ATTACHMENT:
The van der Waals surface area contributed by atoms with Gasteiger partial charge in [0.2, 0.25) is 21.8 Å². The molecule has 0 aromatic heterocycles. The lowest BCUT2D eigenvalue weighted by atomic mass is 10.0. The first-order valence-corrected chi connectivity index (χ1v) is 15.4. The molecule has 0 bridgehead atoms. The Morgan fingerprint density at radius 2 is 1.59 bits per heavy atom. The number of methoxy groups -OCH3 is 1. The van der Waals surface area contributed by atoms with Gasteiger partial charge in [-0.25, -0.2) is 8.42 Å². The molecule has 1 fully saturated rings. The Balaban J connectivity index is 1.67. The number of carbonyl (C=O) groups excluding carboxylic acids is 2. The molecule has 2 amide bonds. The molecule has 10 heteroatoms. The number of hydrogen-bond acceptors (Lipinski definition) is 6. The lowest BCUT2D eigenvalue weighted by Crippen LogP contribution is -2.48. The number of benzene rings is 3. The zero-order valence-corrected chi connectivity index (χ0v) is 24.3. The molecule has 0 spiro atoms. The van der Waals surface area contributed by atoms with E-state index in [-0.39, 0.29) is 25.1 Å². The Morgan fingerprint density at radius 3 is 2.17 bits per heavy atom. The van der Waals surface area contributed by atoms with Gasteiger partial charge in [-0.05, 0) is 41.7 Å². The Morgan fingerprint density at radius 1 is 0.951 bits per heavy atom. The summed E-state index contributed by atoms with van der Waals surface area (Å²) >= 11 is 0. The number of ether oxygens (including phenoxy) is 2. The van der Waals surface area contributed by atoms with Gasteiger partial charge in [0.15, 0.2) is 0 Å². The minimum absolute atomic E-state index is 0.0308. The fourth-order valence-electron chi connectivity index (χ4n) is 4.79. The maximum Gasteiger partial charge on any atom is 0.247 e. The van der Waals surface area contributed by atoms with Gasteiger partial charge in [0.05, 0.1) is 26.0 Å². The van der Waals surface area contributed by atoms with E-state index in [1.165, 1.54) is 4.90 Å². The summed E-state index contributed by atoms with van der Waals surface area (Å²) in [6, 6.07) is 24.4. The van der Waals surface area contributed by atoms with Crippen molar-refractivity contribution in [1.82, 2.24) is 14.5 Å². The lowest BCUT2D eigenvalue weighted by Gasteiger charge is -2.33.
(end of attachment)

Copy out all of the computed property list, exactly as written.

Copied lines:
The van der Waals surface area contributed by atoms with Gasteiger partial charge in [0.2, 0.25) is 21.8 Å². The molecule has 0 aromatic heterocycles. The lowest BCUT2D eigenvalue weighted by atomic mass is 10.0. The first-order valence-corrected chi connectivity index (χ1v) is 15.4. The molecule has 0 bridgehead atoms. The Morgan fingerprint density at radius 2 is 1.59 bits per heavy atom. The number of methoxy groups -OCH3 is 1. The van der Waals surface area contributed by atoms with Gasteiger partial charge in [-0.25, -0.2) is 8.42 Å². The molecule has 1 fully saturated rings. The Balaban J connectivity index is 1.67. The number of carbonyl (C=O) groups excluding carboxylic acids is 2. The molecule has 2 amide bonds. The molecule has 10 heteroatoms. The number of hydrogen-bond acceptors (Lipinski definition) is 6. The lowest BCUT2D eigenvalue weighted by Crippen LogP contribution is -2.48. The number of benzene rings is 3. The zero-order valence-corrected chi connectivity index (χ0v) is 24.3. The molecule has 0 spiro atoms. The van der Waals surface area contributed by atoms with E-state index in [-0.39, 0.29) is 25.1 Å². The Morgan fingerprint density at radius 3 is 2.17 bits per heavy atom. The van der Waals surface area contributed by atoms with Gasteiger partial charge in [-0.05, 0) is 41.7 Å². The Morgan fingerprint density at radius 1 is 0.951 bits per heavy atom. The summed E-state index contributed by atoms with van der Waals surface area (Å²) >= 11 is 0. The number of ether oxygens (including phenoxy) is 2. The van der Waals surface area contributed by atoms with Gasteiger partial charge in [0.15, 0.2) is 0 Å². The minimum absolute atomic E-state index is 0.0308. The fourth-order valence-electron chi connectivity index (χ4n) is 4.79. The maximum Gasteiger partial charge on any atom is 0.247 e. The van der Waals surface area contributed by atoms with Gasteiger partial charge in [0.05, 0.1) is 26.0 Å². The van der Waals surface area contributed by atoms with E-state index in [1.165, 1.54) is 4.90 Å². The summed E-state index contributed by atoms with van der Waals surface area (Å²) in [6, 6.07) is 24.4. The van der Waals surface area contributed by atoms with Crippen molar-refractivity contribution in [1.82, 2.24) is 14.5 Å². The lowest BCUT2D eigenvalue weighted by Gasteiger charge is -2.33.